12 May 2018

Escaping the Irish straitjacket


Walter Bagehot once said that “dullness in matters of government is a good sign, and not a bad one”. If that remains true as a general rule, then Brexit is proving to be an exception.

With delayed legislation and stalled negotiations, there is, at present, a soporific level of inaction on the question of how Britain will disentangle itself from the EU and what our future relationship with the continent will look like. And, contrary to Bagehot’s claim, that is a very bad sign indeed.

A trio of interlocking Brexit stalemates – between two halves of the Cabinet, between Government and Parliament, and between the UK and the EU27 – mean that progress towards the exit has come to a halt. And as the Brexit bicycle has slowed to a stop, it has begun to wobble, with the range of possible twists in the Brexit tale wider now than ever before.

All bets are now off, with outcomes as varied as a no-deal Brexit and a path for the UK back into the EU looking less unlikely than they did only a few months ago. As George Trefgarne argued on CapX this week, such uncertainty has become a drag on economic growth.

The road to this intransigence runs through Ireland. The importance of avoiding a hard border between Northern Ireland and the Republic is the predominant issue in the current customs impasse and has become a straitjacket that the Prime Minister shows few signs of being able to wriggle out of.

The crucial question for the Government is what that straitjacket is made from. Is it built of  irrefutable and immovable facts, or is it ultimately a political construction?

According to EU negotiators and the Irish government, the ‘Max Fac’ customs approach supported by Boris Johnson, Michael Gove and Sajid Javid is incompatible with avoiding a hard border in Ireland. They also claim that Theresa May’s preferred option, a customs partnership, goes only a small part of the way to solving the problem.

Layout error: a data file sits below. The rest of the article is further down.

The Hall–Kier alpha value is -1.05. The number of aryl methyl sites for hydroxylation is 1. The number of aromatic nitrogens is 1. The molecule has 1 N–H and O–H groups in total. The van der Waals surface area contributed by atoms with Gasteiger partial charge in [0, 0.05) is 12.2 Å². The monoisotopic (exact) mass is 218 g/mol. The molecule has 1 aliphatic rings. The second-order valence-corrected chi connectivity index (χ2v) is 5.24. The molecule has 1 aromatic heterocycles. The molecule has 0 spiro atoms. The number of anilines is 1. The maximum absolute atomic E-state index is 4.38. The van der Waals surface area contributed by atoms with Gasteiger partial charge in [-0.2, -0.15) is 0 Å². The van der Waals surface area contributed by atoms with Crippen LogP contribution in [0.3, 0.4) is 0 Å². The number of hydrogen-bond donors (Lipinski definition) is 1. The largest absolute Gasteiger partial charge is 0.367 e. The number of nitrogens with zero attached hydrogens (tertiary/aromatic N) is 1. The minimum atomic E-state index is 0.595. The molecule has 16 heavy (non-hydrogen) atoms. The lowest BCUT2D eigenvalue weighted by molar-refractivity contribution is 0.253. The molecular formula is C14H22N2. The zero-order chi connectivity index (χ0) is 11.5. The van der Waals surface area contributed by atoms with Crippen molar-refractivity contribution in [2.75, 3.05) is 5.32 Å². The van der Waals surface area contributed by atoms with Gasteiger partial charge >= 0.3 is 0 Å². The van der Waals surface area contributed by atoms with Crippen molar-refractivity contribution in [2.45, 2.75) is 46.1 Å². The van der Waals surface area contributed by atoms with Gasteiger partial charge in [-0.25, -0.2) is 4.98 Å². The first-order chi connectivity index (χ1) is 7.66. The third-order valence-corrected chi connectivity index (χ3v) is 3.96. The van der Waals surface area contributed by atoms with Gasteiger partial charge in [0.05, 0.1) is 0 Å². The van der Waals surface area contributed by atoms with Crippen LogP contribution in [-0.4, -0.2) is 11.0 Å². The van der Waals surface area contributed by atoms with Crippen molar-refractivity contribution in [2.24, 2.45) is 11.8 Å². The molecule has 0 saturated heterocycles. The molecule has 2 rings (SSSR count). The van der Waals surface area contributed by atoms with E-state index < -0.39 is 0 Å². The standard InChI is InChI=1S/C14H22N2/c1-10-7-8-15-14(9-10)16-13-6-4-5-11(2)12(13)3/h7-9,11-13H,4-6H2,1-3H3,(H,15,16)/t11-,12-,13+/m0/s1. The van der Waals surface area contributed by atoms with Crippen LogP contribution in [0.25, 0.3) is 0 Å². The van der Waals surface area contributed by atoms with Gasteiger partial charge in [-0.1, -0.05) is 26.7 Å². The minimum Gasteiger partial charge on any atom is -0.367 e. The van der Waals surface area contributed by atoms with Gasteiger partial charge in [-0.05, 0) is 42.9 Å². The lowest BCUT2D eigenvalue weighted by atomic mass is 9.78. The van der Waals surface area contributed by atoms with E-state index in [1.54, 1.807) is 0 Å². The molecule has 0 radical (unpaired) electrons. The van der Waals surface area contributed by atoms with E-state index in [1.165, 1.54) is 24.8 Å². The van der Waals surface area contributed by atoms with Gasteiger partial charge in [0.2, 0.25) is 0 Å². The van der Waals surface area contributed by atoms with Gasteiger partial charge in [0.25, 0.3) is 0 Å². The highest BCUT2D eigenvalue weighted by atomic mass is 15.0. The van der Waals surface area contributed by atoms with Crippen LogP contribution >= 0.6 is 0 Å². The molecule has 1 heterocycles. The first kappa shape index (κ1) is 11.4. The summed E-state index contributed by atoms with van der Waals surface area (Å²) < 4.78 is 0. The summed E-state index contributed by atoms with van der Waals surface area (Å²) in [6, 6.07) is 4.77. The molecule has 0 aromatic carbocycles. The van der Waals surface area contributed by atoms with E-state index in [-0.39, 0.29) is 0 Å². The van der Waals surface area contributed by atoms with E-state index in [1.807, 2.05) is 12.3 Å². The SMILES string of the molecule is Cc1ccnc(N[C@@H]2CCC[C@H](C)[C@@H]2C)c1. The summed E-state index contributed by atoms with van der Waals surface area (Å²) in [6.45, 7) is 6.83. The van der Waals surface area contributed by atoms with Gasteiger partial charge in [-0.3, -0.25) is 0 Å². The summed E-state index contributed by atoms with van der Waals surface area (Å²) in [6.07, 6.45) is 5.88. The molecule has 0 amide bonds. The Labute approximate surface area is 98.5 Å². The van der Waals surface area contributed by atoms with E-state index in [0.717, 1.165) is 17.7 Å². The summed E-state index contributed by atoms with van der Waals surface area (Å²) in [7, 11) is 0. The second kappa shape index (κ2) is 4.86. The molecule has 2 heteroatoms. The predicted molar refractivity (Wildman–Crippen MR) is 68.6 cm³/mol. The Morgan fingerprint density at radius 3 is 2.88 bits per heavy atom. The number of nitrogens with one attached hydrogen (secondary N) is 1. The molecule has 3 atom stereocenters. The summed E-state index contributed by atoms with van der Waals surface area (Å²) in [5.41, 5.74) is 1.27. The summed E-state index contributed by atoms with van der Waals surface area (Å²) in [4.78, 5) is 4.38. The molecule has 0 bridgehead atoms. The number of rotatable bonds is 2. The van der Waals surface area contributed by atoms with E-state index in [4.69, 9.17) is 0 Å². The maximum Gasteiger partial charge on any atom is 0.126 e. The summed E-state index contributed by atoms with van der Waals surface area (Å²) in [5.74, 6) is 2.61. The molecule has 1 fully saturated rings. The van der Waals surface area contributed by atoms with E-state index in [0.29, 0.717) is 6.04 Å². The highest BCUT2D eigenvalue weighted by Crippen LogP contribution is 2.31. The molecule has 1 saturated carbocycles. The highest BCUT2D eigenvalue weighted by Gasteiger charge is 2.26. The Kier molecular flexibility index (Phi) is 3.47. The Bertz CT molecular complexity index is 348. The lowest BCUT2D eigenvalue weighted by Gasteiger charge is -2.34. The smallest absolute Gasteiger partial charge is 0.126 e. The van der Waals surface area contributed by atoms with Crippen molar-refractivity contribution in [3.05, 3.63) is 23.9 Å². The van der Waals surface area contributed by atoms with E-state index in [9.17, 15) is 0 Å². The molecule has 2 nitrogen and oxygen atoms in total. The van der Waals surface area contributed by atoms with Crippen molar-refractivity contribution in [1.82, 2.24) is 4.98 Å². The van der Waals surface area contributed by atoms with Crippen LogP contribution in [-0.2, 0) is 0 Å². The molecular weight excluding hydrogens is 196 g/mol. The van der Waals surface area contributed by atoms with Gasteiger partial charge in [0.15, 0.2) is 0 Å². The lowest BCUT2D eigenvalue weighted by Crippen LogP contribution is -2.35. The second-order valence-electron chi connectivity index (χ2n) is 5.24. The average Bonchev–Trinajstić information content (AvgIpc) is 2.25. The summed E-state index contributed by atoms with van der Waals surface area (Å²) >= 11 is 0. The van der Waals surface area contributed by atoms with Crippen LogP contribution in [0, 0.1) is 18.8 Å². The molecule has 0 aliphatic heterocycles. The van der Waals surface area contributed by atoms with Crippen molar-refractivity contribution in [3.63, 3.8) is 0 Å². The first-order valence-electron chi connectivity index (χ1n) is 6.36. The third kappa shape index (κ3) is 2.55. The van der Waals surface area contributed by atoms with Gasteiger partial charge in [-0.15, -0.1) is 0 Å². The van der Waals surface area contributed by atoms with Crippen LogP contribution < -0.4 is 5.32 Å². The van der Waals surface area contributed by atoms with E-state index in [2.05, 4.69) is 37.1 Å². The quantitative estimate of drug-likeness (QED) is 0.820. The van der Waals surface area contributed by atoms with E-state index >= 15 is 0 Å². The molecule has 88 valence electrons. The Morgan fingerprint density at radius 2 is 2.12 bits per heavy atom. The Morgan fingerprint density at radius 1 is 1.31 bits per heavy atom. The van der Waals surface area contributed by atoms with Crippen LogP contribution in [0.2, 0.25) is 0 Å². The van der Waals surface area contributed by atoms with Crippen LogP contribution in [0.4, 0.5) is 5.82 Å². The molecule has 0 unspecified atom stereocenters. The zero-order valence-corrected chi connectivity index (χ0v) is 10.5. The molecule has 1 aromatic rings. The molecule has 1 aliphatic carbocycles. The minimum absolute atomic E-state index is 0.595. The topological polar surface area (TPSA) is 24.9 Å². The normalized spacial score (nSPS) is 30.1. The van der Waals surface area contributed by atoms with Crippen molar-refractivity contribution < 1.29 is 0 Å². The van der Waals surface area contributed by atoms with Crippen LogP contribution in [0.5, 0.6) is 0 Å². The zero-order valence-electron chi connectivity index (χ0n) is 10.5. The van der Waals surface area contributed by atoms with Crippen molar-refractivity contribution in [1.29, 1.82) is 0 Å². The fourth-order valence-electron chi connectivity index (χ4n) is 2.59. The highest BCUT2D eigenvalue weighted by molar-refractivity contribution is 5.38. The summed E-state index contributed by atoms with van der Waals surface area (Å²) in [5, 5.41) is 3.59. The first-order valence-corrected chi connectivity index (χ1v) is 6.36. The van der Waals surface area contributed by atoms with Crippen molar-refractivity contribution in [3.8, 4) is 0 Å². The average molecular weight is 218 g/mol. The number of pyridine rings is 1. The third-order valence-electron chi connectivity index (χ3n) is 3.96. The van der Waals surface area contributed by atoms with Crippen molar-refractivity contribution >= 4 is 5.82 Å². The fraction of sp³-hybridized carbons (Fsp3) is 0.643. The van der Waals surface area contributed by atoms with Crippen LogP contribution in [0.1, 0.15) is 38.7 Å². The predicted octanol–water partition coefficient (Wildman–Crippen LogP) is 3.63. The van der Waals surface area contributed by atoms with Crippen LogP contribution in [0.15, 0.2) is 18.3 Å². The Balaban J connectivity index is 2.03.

Getting Over the Line, a new report from Graham Gudgin and Ray Bassett at Policy Exchange, restates the persuasive case that this hard line is not the product of incontrovertible realities but political choices. A free trade agreement between Britain and the EU coupled with technical solutions to the border issue would, they claim, solve the problem.

In his foreword to the report, David Trimble, who (along with John Hume) won the Nobel Peace Prize for his efforts to bring peace to Northern Ireland, does not mince his words.

“In recent months,” he writes, “senior politicians – some of whom were partners in the Peace Process – have sought to spread fear about a return to violence.” He goes on to say that “those seeking to alter the position of the democratically-elected UK Government in delivering the result of the Brexit referendum with such scare tactics cannot appreciate the strength of peace – nor the facts of how modern border can operate.”

The report explains just how feasible an Irish border without physical infrastructure really is. This goal is not the stuff of Brexiteer magical thinking that ardent Remainers like to claim. In fact, such a system has been successfully tested on the Norway-Sweden border. An EU-commissioned report by the former Director of the World Customs Organisations found plenty of ways in which technology could be used to avoid the need for erecting new infrastructure at the Irish border.

These are not claims being made by ideologues or negotiators with a point to prove. They are the views of impartial experts. And anyone who refuses to listen to them, and fully explore their suggestions for the Irish border, is being disingenuous in their concern for peace in Northern Ireland.

Sadly, a great many Remainers who have identified Ireland as their best chance of reversing or softening Brexit fall into that category. So do Michel Barnier and his team. As a result, peace in Northern Ireland has, shamefully, become a bargaining chip.

The question now is whether the Government can reframe the debate about the border. That means doing more to make clear the feasibility of practical solutions to this problem. And, above all, it means overturning the absurd notion that Barnier’s hard line is driven by what is best for the communities of Northern Ireland, and not the political objectives of Brussels.

This article is taken from CapX’s Weekly Briefing email. Sign up here.

Oliver Wiseman is Editor of CapX.